Hot flashes are bothersome for the majority of perimenopausal women. Ranging from mildly uncomfortable to overwhelming, flashes can undermine your confidence, distract you from your daily routine, and leave you feeling sticky and unhygienic. Hot flashes occur due to hormonal changes that take place as a woman approaches menopause; these trigger sudden and seemingly random changes in body temperature that often come with flushing and sweating as the body attempts to cool down. The symptom could potentially plague you for up to ten years, so it's worth learning which vitamins can help keep hot flashes away.
Vitamin E is found in many food sources, including seeds, nuts, spinach, and soybeans. The term “vitamin E” is a collective one for a group of antioxidant compounds that offer many health benefits to the body, including the regulation of hot flashes. One 2007 study reported a significant decline in the occurrence of hot flashes after a week of vitamin E supplementation in comparison with a placebo.
It is not fully understood how vitamin E helps to regulate menopause symptoms, but some believe that it has estrogenic action to help restore levels of estrogen. This hormone decreases as the body reduces its hormone production in preparation for menopause.
Vitamin B12 is not directly able to keep hot flashes away, but as far as vitamins are concerned, it's an important one for energy levels and strength. A B12 deficiency is likely to cause weakness and fatigue, symptoms which can exacerbate the occurrence of hot flashes. Increase your B12 intake by consuming more clams, liver, cereal, and milk. If you continue to feel tired and weak in spite of this, consult your doctor, as your body may struggle to absorb the vitamin.
Like vitamin B12, vitamin C is not a direct antidote to hot flashes, but boosting your intake could help prevent hot flashes by strengthening your immunity and general health. Vitamin C, found in citrus fruits and leafy greens, has significant antioxidant properties to help with growth, skin repair, and general healthy functioning in the body. The better your overall well-being, the less intense and frequent your hot flashes are likely to be.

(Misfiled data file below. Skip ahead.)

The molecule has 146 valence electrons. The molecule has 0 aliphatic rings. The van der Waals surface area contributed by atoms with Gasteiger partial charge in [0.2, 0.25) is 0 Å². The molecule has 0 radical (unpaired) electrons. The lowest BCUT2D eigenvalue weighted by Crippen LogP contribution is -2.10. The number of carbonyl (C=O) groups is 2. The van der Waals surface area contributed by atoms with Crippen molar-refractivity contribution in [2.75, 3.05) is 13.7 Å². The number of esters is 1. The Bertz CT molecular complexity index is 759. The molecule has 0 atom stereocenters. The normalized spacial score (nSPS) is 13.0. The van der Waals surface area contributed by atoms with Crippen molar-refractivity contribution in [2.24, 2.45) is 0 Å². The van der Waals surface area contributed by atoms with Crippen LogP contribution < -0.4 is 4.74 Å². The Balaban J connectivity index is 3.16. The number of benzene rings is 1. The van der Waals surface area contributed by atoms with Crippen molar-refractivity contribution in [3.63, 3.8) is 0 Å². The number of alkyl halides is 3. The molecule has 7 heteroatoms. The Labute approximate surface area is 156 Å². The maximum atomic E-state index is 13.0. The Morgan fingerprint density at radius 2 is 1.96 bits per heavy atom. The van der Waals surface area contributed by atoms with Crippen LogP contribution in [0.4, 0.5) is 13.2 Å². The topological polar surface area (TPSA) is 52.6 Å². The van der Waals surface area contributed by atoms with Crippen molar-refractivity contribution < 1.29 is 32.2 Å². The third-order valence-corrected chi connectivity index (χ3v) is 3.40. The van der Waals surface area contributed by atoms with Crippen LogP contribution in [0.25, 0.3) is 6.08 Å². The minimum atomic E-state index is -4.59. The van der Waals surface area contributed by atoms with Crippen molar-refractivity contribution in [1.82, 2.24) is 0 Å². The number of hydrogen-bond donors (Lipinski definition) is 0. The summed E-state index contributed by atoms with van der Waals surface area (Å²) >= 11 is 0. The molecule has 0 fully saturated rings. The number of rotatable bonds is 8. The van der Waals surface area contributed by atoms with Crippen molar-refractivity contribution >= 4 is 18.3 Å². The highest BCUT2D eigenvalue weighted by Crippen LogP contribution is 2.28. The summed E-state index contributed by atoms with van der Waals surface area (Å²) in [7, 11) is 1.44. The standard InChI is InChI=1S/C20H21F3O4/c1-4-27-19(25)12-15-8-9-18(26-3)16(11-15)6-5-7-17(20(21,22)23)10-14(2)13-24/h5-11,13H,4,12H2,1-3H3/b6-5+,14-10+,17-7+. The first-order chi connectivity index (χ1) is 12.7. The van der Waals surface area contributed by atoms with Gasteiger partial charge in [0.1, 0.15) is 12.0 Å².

While vitamins and other dietary factors undoubtedly play a role in managing hot flashes, common sense is important for combating the symptom, too. Where you can, avoid environments that are likely to be overheated, such as saunas or stuffy rooms, and try to situate yourself next to a window or near a door where possible so you can easily excuse yourself should a hot flash take place. Experiment with different ways to remain consistently cool, and stick with whichever methods work for you and your lifestyle.
- National Institutes of Health. (2013). Vitamin C: MedlinePlus Medical Encyclopedia. Retrieved May 6, 2014, from http://www.nlm.nih.gov/medlineplus/ency/article/002404.htm
- Office of Dietary Supplements. (2011) Vitamin B12. Retrieved May 6, 2014, from http://ods.od.nih.gov/factsheets/VitaminB12-HealthProfessional/
- Office of Dietary Supplements. (2013). Vitamin E. Retrieved May 6, 2014, from http://ods.od.nih.gov/factsheets/VitaminE-HealthProfessional/